The ensuing sections, with titles like In Praise of Her and Not As If This Act Were Holy through to Last Voyages, continue in the narrative vein and bring to focus the substantial role of women in the Atlantic fishing culture. But just when the collection has been advancing, it wavers here, with repetitiveness and with longings for things as they used to be. Some poems verge on sentimentality; for example, "Michael My Son" oversimplifies the complex emotions involved when the narrator has to see a son either grow into the fishing life or maintain his schooling. The son's feelings are not given much serious play, and phrases like "The clock alarms", and "His sleepy-ended hair that the sea frees so well," distract the reader from the story line and the drama's true possibilities.
These tendencies to melodrama and slightness of metaphor occur in the middle sections of the book, where the editors might have reduced the unevenness in the quality of work. Clearly, the quantity of the work does not deliver the poetry you feel it could. And certainly, the less engaging pieces take something away from the stronger poems, by challenging the reader to sustain concentration through weaker poetic techniques. Still, in spite of this imbalance, one finds a return to higher form in the last third of the book.
"When they were forced to leave off fishing/they left everything they knew/strode tall and awkwardly young/into the mining town." With "Miners" by Michael Crummey, Wild on the Crest offers us its best poetry. From this powerful, amphibious beginning, an intriguing fusion of folk/oral poetry synthesizes with classicist tonality. Borrowing from the simple imagery of water and earth elements, the poem breathes life into the transformation experience of being a fisherman and becoming a miner. "The fishing they remembered as something/like perfect freedom-/A man can bargain with the sea, they'd say." And the poem concludes, "The earth collects on all its debts.../sooner or later, the earth collects."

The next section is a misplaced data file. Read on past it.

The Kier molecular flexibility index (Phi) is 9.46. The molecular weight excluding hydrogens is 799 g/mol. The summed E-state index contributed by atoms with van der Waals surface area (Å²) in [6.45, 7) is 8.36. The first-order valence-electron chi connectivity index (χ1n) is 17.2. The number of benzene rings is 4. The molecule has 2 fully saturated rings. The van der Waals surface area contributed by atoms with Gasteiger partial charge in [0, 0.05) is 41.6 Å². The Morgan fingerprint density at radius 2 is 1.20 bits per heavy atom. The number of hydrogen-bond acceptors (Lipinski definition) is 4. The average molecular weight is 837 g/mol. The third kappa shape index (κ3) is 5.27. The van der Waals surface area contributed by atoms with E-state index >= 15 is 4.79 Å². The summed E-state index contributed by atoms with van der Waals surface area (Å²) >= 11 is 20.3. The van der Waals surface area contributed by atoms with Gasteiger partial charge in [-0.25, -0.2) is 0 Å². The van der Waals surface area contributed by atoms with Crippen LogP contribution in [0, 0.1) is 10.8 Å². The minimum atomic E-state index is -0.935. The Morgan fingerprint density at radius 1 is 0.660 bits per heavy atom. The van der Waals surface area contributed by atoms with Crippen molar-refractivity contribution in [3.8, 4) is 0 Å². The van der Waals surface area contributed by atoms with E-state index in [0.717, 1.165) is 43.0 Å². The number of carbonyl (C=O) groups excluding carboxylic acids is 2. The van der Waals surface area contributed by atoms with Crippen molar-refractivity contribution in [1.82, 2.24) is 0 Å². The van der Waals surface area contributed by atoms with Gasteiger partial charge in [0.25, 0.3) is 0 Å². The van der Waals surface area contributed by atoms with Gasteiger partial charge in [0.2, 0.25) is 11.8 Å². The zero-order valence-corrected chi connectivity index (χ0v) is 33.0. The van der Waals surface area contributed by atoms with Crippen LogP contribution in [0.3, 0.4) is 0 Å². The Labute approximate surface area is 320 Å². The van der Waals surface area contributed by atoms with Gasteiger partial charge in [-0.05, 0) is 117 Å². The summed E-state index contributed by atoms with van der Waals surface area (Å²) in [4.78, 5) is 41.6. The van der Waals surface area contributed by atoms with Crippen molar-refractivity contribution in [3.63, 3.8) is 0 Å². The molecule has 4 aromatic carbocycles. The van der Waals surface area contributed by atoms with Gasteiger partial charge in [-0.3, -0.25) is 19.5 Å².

Other memorable pieces in the last sections are "Looking Back", by Enos Watts, and "The Surfacing of What is Lost", by Michael Winter. Here you feel the poets have lingered over their images long enough to create a bond between meaning and rhythm. The collection also gives us some wonderful rhymed verse (again a rarity in contemporary compilations) with "Wadhams Song", "Forty-Thousand Strong", and ending the collection, "Let Me Fish Off Cape St. Mary's":
Take me back to my western boat,
Let me fish off Cape St. Mary's.
Where the hagdowns sail and the foghorns wail,
with my friends, the Browns and the Clearys.
One hopes, as the images and music in Wild on the Crest are reflected on, that a copy has found its way to the desk of Newfoundland's premier, Brian Tobin. And let us not forget that fishermen come in all shapes and sizes, Spanish, Irish, and Canadian, and that metaphorically a Cleary is a Hernandez. And that it is not simply nationalist fervour but intelligent, shared vision, incorporating the progressive exchange of people's day-to-day experience that help make countries greater.
Joseph Maviglia is a poet and singer-songwriter. His most recent works are Memory to Steel, a CD of original compositions released by Steelrail Records and a collection of poetry, A God Hangs Upside Down, published by Guernica Editions.